Monday, February 6, 2012

We Head Back Down River

  Once we decided to stay put across from Fairport Landing on the previous day, we knew that we had reached the half way point of our trip. Rosie had to be back to work on Monday morning which gave us the three days equal to our up river trip, plus one extra day for unexpected incidents, to get home. So on Thursday, the 25th of August, when we woke to another gorgeous day, we pointed Swing Set south and started making our way back.

  This day also was Rosie's birthday, with her turning a young 53. I took this picture with Rosie at the helm as we started back downriver. As you can see in the picture, Rosie has resisted wearing a granny-kini, more typical for women of her age, and goes with something that has a little less material to mess with. Works for me, and apparently with some of the lock attendants.
  We really couldn't believe our good fortune as to the weather we were experiencing so far during our trip. The only clouds we had were as we entered Lock and Dam 25 as we started out, and there had been no rain at all. We can stay dry from our helm on the flybridge, and there is no helm below, but cruising is always more enjoyable when the weather cooperates.
  To maintain our 8 miles per hour speed during the upstream portion of our trip, we ran our Cats at 1200 R.P.M. I backed off that a little coming back downstream, decreasing our fuel consumption, but increasing our speed a bit with the help of the current.
  We took turns at the helm throughout the day and we breezed through 3 locks. As stated earlier, the lockmasters will allow "floating free" when locking down, so we took advantage of the privilege, saving us some time locking through. We still deploy fenders on one side of the boat, typically the "lock side" (the side of the lock away from the dam) just in case the wind catches us and we need to snuggle up against the lock wall.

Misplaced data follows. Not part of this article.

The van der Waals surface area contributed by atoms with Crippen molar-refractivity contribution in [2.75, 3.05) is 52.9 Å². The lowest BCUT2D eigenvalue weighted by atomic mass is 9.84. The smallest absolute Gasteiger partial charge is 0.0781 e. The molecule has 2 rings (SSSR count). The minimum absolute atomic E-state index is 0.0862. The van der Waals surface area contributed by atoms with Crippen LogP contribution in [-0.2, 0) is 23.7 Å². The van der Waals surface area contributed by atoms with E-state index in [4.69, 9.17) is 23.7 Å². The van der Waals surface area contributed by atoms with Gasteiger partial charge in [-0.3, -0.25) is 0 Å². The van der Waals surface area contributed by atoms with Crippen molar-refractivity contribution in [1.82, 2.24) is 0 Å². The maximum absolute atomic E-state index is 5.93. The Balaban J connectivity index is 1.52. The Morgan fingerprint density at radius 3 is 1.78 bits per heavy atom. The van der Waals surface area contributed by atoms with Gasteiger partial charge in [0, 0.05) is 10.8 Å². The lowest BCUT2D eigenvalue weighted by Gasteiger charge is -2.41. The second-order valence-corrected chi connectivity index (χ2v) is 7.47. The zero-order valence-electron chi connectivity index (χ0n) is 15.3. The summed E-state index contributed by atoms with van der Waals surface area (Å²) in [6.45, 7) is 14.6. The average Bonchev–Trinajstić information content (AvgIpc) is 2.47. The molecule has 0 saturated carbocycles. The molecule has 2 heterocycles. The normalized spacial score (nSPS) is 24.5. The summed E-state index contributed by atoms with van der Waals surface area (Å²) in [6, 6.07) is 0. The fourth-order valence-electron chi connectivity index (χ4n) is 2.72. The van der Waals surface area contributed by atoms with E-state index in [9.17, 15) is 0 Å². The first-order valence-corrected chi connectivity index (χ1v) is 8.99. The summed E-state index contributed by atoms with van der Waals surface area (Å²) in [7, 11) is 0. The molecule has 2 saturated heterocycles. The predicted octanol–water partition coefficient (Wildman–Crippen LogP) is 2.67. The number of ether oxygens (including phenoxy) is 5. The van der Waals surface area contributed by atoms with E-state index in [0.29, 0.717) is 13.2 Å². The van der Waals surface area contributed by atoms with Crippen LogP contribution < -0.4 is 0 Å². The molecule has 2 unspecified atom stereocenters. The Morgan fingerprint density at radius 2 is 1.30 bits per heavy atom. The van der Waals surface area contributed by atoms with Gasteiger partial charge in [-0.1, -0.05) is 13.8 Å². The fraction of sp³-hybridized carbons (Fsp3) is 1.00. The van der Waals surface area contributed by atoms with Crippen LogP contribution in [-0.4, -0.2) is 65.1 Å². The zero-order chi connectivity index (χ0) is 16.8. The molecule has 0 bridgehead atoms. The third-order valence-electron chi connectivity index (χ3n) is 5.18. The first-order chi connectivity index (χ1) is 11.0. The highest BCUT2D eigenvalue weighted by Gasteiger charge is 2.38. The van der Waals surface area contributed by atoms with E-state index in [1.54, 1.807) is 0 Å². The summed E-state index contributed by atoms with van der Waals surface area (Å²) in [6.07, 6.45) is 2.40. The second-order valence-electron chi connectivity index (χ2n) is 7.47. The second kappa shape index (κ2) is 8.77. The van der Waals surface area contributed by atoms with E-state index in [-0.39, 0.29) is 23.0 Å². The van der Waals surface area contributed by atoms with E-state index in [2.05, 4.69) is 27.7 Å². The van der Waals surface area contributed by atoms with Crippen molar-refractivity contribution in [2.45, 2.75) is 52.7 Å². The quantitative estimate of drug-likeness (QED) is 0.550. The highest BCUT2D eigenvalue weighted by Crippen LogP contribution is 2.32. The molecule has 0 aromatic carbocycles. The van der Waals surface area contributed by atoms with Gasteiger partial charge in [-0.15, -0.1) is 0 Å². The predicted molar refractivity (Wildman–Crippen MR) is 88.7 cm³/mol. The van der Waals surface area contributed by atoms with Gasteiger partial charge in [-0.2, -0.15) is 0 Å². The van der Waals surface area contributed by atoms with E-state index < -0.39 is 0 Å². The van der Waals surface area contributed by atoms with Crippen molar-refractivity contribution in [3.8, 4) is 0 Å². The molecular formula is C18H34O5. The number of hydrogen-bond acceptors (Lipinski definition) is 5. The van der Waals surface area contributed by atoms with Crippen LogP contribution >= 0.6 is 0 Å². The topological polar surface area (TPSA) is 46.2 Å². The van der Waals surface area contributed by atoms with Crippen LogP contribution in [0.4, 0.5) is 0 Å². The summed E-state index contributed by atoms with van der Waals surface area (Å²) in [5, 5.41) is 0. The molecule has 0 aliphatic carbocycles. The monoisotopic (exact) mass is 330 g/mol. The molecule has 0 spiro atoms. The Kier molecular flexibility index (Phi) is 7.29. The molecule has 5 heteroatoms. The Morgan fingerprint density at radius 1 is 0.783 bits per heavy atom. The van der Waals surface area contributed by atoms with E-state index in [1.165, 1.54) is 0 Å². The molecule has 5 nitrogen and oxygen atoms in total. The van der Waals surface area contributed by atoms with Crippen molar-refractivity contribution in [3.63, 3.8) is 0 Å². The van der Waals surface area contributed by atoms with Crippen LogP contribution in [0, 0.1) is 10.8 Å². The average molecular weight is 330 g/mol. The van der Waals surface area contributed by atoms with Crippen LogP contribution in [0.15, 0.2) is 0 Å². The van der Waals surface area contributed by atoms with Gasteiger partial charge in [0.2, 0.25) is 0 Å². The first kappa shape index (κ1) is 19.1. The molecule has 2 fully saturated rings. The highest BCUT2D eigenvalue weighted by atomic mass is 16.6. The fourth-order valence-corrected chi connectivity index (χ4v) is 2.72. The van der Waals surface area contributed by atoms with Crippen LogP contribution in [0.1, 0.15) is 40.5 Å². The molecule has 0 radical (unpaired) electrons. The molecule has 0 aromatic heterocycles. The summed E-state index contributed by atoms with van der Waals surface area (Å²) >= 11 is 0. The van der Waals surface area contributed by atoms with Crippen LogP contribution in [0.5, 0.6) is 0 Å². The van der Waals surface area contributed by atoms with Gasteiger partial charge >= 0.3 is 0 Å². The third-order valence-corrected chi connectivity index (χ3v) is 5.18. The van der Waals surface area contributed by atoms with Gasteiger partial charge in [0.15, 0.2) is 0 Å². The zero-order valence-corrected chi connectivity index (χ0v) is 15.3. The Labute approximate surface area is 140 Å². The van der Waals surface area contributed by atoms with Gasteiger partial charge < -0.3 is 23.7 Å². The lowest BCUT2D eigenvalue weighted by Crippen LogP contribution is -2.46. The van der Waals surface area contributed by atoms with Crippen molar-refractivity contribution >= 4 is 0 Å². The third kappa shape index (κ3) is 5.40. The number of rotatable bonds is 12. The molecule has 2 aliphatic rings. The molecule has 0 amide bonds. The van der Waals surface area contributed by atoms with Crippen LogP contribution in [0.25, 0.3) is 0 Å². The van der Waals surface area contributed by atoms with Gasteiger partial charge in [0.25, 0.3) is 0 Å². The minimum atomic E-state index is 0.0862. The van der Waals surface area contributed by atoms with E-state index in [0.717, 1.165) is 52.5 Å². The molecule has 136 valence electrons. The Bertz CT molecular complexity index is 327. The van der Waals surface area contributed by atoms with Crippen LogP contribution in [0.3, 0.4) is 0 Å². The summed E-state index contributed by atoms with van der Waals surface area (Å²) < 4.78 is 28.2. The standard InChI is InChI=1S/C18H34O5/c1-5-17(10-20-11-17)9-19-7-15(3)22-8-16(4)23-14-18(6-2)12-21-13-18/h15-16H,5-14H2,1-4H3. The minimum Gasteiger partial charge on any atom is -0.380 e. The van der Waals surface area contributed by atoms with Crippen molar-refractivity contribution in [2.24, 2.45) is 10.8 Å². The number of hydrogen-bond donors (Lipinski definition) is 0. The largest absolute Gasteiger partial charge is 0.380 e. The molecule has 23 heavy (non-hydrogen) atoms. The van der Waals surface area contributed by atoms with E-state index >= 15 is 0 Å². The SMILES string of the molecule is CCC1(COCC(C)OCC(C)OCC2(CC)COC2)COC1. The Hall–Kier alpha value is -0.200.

It might have been natural for us to have stayed in the same anchorages going downstream as we had used coming upstream, but time in locks and a faster speed changed all of that.
  We were making very good time, and Burlington, Iowa became our goal for the day. Burlington was only 58 miles from Fairport, but with the three locks in between, was a fairly optimistic target for a day's cruise at our speed. Burlington came into view as the better part of the afternoon had passed.

Sunday, February 5, 2012

We Make Way To Muscatine Iowa

  I'm writing today's post after just returning from spending the night on Swing Set. We attended a birthday party for a friend and the party was held closer to the boat than to our home, so it made sense to stay on the boat. We went up in the afternoon and did a few minor chores after storing a few more things from our home onto the boat, in preparation for our move in a couple of months.
  A lot of our "river" friends were at the party, and everyone was getting excited about the upcoming boating season. The predictions for flooding this year have been issued and the forecast is for very little flooding, if any, due to a low amount of snowfall up north so far.
  If you follow my blog via the RiverBills website, you know that the St. Louis Boat and Sports Show is coming up this week and nearly everyone was talking about attending the show on RiverBill's Night at the Boat Show on the 9th of February.
  Another thing worth mentioning is that today is Superbowl Sunday! But we are happily back at home after going to a birthday party on Friday night, driving up to the boat and going to the party last night, then driving home this morning. Typically, another party would be on our agenda for today, but we are taking a pass. I actually was looking forward to writing this post as I drove home from the boat; so here we go...
  On August 24th, we were up early after a peaceful night. The previous day was a long one, we traveled about 90 miles and transited two locks and one railroad swing bridge. We wanted a jump on this day as we had two locks to go through before we would arrive nearly 40 miles upriver at Fairport Landing, where we had planned on getting fuel.